I went to Mass tonight, as I usually do on Saturday evenings. As I entered the church, I felt a sense of peace that was almost supernatural descend upon me. I was a little early for the 6:00 P.M. service, so I knelt down in the pew to have a few words with the Lord.
The lights were dimmed and the music minister was strumming an electric guitar, softly playing a familiar hymn. There were other people around the church, some were kneeling in prayer, others were sitting quietly probably talking to God in their hearts. Possibly they were just sitting quietly, absorbing the peace and obeying the Biblical injunction: “Be still, and know that I am God.” Psalm 46:10
On the side altar, there is a small structure that resembles a miniature house. It is made of white marble and there a golden door in the front. It is called the tabernacle. Above the tabernacle a lantern containing a red candle is suspended. When the candle is burning, it signals the congregation that Jesus, under the appearance of bread and wine, is present in the tabernacle.
You see, Catholics take Jesus at His word. At the Last Supper, the night before He died, Jesus took bread, blessed and broke it, and gave it to His Apostles saying: “Take,eat; this is My body.” Matthew 26:26
Then He took a cup of wine, and after giving thanks He gave it to them saying: “Drink from this all of you; for this is my blood of the covenant which is poured out for many for the forgiveness of sins.” Matthew 26: 27-28
Then He gave them a directive: “Do this in remembrance of Me.” Luke 22:19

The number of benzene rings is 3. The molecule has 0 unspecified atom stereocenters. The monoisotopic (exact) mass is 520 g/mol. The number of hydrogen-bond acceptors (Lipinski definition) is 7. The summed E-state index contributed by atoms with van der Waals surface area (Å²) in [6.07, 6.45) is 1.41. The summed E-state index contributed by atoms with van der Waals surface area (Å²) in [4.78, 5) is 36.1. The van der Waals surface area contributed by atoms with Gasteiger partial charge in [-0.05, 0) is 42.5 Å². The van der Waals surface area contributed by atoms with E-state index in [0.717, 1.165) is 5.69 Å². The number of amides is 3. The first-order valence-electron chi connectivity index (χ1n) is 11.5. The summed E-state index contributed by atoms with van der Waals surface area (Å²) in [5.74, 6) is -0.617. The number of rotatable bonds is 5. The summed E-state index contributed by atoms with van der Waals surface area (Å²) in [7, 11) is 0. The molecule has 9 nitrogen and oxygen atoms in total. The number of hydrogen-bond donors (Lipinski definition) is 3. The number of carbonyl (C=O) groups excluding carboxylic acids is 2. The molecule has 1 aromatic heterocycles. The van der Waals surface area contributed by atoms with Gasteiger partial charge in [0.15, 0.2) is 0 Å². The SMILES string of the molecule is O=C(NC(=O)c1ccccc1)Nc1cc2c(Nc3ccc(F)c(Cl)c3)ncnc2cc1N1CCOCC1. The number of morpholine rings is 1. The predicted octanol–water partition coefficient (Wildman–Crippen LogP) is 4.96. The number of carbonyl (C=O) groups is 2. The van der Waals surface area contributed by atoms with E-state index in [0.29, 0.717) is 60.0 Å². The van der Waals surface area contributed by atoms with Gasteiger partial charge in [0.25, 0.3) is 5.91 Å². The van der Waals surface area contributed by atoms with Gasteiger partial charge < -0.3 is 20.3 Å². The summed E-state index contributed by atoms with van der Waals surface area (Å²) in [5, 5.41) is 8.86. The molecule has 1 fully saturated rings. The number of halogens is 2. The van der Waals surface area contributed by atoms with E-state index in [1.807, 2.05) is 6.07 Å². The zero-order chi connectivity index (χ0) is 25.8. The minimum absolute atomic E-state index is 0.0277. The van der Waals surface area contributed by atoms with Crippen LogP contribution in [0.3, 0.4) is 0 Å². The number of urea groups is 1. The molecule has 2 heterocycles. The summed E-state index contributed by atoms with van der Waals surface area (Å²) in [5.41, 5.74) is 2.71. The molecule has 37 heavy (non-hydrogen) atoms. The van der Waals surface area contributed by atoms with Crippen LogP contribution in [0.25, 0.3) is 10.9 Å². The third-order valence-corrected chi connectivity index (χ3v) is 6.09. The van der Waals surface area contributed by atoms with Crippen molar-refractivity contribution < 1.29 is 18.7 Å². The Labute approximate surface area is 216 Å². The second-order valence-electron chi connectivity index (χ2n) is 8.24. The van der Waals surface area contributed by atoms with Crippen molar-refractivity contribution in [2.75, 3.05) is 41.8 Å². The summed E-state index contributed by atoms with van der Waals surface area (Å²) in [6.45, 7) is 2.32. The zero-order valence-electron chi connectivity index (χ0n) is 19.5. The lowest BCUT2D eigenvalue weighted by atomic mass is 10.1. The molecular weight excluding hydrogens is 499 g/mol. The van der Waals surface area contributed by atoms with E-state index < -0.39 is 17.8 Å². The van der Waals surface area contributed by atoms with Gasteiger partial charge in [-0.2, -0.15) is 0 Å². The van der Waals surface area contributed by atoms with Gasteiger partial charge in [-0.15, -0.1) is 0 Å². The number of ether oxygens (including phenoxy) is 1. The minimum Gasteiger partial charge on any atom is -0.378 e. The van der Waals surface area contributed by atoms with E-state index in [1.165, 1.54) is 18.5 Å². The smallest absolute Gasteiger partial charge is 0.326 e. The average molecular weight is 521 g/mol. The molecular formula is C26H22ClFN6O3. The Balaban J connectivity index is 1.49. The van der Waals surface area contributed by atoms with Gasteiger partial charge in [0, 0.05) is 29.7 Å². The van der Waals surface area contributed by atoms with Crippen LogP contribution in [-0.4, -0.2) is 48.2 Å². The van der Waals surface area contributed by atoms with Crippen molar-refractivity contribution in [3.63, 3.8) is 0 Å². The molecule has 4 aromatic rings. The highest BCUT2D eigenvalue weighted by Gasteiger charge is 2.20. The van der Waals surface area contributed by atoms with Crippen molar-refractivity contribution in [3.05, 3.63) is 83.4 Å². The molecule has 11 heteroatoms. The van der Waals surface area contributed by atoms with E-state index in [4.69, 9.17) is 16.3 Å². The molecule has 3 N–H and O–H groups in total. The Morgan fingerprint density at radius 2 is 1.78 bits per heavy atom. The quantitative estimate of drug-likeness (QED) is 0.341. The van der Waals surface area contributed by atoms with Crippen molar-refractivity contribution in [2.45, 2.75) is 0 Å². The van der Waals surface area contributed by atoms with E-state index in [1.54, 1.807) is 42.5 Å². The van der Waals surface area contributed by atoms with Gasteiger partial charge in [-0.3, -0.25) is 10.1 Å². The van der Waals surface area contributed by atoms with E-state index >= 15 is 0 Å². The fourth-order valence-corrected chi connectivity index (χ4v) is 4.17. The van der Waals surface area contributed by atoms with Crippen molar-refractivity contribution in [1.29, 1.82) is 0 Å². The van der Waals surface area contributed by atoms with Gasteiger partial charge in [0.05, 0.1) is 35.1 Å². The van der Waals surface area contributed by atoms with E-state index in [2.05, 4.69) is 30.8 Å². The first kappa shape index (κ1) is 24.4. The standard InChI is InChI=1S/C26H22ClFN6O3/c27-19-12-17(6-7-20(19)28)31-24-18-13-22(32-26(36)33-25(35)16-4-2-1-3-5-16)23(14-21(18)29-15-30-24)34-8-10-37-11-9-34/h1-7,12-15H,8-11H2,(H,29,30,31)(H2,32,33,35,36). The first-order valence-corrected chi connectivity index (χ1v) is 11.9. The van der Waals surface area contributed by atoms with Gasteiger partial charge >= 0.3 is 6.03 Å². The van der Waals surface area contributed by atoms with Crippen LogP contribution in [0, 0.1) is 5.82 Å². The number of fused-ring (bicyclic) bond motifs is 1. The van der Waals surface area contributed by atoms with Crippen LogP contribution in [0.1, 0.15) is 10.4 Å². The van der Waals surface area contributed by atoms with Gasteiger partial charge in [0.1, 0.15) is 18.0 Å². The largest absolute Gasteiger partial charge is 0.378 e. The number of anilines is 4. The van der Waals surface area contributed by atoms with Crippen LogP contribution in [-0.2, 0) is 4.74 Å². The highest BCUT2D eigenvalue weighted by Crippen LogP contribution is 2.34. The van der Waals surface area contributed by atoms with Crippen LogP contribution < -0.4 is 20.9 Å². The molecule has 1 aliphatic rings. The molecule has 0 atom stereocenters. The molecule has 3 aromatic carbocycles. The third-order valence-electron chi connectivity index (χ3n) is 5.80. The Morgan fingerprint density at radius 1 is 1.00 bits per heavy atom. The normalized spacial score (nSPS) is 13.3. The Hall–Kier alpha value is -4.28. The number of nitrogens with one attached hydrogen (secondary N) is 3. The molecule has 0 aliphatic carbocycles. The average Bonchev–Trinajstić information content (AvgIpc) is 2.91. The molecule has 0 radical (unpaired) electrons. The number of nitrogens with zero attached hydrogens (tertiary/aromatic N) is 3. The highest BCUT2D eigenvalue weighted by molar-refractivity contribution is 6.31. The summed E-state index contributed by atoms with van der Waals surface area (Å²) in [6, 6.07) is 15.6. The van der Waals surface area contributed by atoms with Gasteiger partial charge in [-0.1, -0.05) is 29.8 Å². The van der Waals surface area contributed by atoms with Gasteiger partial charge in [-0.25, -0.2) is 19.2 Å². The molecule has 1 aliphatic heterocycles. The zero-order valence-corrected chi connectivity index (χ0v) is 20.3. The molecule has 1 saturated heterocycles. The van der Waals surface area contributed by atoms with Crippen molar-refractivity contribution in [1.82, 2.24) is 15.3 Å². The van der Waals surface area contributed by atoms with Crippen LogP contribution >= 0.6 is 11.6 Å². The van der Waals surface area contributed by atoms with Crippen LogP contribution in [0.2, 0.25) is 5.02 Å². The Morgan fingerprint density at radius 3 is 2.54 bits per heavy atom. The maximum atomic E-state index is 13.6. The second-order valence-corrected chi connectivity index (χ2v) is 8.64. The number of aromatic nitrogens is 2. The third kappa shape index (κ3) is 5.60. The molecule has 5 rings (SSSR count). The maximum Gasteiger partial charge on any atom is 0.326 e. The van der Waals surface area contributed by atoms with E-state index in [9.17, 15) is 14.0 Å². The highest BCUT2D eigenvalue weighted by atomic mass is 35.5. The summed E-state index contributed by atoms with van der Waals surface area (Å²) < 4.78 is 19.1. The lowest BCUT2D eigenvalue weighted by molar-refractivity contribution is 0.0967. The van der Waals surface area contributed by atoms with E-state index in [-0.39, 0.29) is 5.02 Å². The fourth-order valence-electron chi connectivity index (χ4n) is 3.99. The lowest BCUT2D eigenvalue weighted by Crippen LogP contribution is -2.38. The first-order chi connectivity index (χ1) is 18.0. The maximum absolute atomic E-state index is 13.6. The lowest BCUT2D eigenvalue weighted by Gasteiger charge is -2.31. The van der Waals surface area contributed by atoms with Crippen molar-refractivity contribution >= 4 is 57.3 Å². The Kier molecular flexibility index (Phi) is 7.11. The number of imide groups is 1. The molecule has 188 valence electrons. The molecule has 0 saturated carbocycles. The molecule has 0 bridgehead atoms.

Jesus did not say the bread and wine just represented or symbolized His body and blood, but He stated that they actually were His body and blood. Catholics through the centuries has chosen to take Him at His word.
We believe that power to change bread and wine into Jesus’ body and blood has been handed down through many generations of the clergy to the present-day priests and bishops of the Church. There are texts dating from the first and second century A.D., such as the Didache, which attest that the early Church celebrated Holy Communion in much the same way as we do today.
When I entered the church this evening, I believe that I actually came into the presence of God. I bowed, as you would to an earthly king, by touching my right knee to the floor; Catholics call this genuflecting. I entered the pew, knelt down, took a few moments to soak in the atmosphere of sanctity and serenity. Then I began my conversation with Jesus, present in the tabernacle.
Some of my human friends were in the pews around me, and we would visit later, if not tonight then later in the week, in person, by phone or by e-mail. This is the special time and special place, when we are privileged to commune directly with the Divine.
Soon the Mass started. The priest once more began the ancient rite which brings Jesus, body and blood, soul and divinity, among His present-day followers.
To me, this is the best part of belonging to the Catholic Church. During Mass, Catholics receive Jesus in Holy Communion. When we leave the sanctity and serenity of the church after Mass, He remains in our hearts. We have all the inspiration and help we will need to meet the problems and challenges of the week ahead.
Could any other religion offer its followers more than this?